by Louise Perry
Thursday, 28
May 2020
Response
11:53

Universal Basic Income: A solution to Wokenomics?

Single mothers can be supported without the state's intrusion
by Louise Perry
Feminists have argued for half a century that childcare and housework should be viewed as economic labour

Peter Franklin is critical of a political analysis he describes as “Wokenomics”, and I agree with him — mostly.

Proponents of this analysis (“wokeonomists”?) are wont to describe almost all activity as a form of “labour” which must be itemised and monetised, stripping away meaning and intimacy from human relationships. Sophie Lewis, for instance, author of a recent book on the family, argues that the surrogacy industry should be understood in coldly economic terms, with surrogates as workers, babies as products, and abortion as a form of wildcat strike. Franklin is quite right to describe such an approach as “moral madness”.

Lewis is elaborating on an idea that has existed within feminism for half a century: that childcare and housework should be viewed as forms of economic labour and that these labourers should be financially compensated by the state. Franklin is wary of this proposal:

[T]he state, in taking responsibility for payment, would thereby take control. That, after all, is the thing about getting paid — your employer decides what you do and how you do it. They also get to own what you produce. Is this really an arrangement we want to apply to motherhood?
- Peter Franklin, UnHerd

True enough, but there is a problem with this argument. Traditionally it is already the case that mothers are vulnerable to an “employer”, of sorts: their husbands. Perhaps “patron” would be a better term, since this system depends upon one person (typically the father) financially supporting a mother while she’s pregnant, nursing, or otherwise unable to earn enough money to support herself and her children.

For some people, this patronage system works just fine, and those people might well resent the intrusion of the state into their private affairs. But it does not work for single mothers (roughly a quarter of UK families with children are headed by a single mother) nor for women in abusive relationships. Without a dependable partner, these women are acutely economically vulnerable, and so might very well prefer patronage by the state, which in the UK has been available in a very modest form for more than a hundred years in the form of child benefits.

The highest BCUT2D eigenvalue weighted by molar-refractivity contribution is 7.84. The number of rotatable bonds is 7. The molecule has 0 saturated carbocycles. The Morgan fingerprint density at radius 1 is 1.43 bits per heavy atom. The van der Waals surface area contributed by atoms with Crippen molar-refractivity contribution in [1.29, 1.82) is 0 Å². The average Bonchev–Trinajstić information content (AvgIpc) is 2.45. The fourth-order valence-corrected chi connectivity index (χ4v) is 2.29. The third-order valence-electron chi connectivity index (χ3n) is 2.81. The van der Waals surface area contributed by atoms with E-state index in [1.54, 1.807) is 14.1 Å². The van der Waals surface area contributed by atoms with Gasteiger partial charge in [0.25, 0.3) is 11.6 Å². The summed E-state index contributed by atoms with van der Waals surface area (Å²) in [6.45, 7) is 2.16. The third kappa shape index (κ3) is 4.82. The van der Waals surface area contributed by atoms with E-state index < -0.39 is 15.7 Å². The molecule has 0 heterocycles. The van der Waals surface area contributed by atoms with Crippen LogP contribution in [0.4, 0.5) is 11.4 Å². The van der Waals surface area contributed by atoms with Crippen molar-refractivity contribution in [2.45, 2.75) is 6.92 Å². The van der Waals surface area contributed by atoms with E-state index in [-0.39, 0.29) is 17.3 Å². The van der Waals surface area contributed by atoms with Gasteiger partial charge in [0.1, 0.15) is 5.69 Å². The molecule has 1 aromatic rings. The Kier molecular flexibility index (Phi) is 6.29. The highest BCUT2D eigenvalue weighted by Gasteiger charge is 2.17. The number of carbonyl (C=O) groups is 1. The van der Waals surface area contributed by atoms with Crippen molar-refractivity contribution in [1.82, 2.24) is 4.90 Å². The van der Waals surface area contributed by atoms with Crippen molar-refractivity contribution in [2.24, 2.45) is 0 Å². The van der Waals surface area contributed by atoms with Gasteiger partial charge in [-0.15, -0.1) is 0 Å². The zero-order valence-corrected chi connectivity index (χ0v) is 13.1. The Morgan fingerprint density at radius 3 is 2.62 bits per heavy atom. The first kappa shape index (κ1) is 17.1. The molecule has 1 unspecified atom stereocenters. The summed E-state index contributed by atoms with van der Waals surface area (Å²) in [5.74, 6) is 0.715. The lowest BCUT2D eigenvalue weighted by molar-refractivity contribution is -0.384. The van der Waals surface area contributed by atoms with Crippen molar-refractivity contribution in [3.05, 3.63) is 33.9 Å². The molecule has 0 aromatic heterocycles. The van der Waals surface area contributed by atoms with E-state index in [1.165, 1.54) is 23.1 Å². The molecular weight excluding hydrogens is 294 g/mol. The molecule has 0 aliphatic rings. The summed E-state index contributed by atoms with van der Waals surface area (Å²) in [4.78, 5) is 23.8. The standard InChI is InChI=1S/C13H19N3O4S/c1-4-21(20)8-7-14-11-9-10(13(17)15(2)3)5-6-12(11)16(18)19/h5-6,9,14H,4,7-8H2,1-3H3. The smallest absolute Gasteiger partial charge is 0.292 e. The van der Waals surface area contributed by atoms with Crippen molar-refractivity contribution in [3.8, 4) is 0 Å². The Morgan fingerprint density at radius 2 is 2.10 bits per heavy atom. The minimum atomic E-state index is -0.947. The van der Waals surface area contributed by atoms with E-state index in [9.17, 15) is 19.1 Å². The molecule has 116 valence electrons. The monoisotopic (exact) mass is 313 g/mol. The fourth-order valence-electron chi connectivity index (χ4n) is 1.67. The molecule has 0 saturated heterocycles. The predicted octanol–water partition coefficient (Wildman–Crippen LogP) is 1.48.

A Universal Basic Income might provide a way forward, allowing us to negotiate a compromise between the ‘“Wokenomics” ideal and the current model. The key advantage of a UBI system is that, by offering everyone the same degree of unconditional financial support, we are not required to tally up every hour of “labour” performed, at mothering or anything else, thus avoiding some of the pitfalls that Franklin identifies.

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William MacDougall
William MacDougall
2 years ago

It’s all nonsense anyway. Housework and childrearing are paid, in kind, just as self-sufficient farming is paid in kind, by the product produced and consumed at home. If the state paid for it as well, then it would be paid twice over.

Bill Gaffney
Bill Gaffney
2 years ago

Such BravoSierra! Husbands are the male in the house married to a female. Children can be a by product of the union of two opposite sex persons. “Partner” is someone with whom one other has entered into a business relationship. If the two opposite sex persons are not married than it is not a union…it is a shack job of two friendly persons, one of which is taking advantage of the other. “Governments” have no money except that which is stolen from those who work. In a marriage children are the responsibility of the two opposite sexed persons who are married to each other. They are not the responsibility of those outside of the marriage.